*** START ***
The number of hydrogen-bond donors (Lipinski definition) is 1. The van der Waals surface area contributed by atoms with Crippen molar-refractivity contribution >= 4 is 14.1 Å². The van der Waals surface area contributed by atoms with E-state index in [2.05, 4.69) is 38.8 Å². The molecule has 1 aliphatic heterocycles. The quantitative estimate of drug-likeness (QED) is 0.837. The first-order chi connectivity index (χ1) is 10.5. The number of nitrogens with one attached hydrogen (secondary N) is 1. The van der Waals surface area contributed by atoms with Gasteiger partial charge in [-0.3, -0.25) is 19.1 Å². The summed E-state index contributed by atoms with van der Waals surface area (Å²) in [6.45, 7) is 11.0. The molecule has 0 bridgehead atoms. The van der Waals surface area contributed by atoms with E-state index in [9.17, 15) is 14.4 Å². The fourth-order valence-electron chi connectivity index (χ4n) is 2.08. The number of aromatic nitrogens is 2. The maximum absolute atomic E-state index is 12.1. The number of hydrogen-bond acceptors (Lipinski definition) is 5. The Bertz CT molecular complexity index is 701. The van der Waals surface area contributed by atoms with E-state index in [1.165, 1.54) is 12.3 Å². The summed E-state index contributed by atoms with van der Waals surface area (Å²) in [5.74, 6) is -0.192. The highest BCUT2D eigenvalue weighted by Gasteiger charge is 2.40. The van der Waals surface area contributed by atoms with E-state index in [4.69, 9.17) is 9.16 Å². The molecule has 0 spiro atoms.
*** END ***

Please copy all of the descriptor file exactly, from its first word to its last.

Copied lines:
The number of hydrogen-bond donors (Lipinski definition) is 1. The van der Waals surface area contributed by atoms with Crippen molar-refractivity contribution >= 4 is 14.1 Å². The van der Waals surface area contributed by atoms with E-state index in [2.05, 4.69) is 38.8 Å². The molecule has 1 aliphatic heterocycles. The quantitative estimate of drug-likeness (QED) is 0.837. The first-order chi connectivity index (χ1) is 10.5. The number of nitrogens with one attached hydrogen (secondary N) is 1. The van der Waals surface area contributed by atoms with Gasteiger partial charge in [-0.3, -0.25) is 19.1 Å². The summed E-state index contributed by atoms with van der Waals surface area (Å²) in [6.45, 7) is 11.0. The molecule has 0 bridgehead atoms. The van der Waals surface area contributed by atoms with E-state index in [9.17, 15) is 14.4 Å². The fourth-order valence-electron chi connectivity index (χ4n) is 2.08. The number of aromatic nitrogens is 2. The maximum absolute atomic E-state index is 12.1. The number of hydrogen-bond acceptors (Lipinski definition) is 5. The Bertz CT molecular complexity index is 701. The van der Waals surface area contributed by atoms with E-state index in [1.165, 1.54) is 12.3 Å². The summed E-state index contributed by atoms with van der Waals surface area (Å²) in [5.74, 6) is -0.192. The highest BCUT2D eigenvalue weighted by Gasteiger charge is 2.40. The van der Waals surface area contributed by atoms with E-state index in [4.69, 9.17) is 9.16 Å². The molecule has 0 spiro atoms.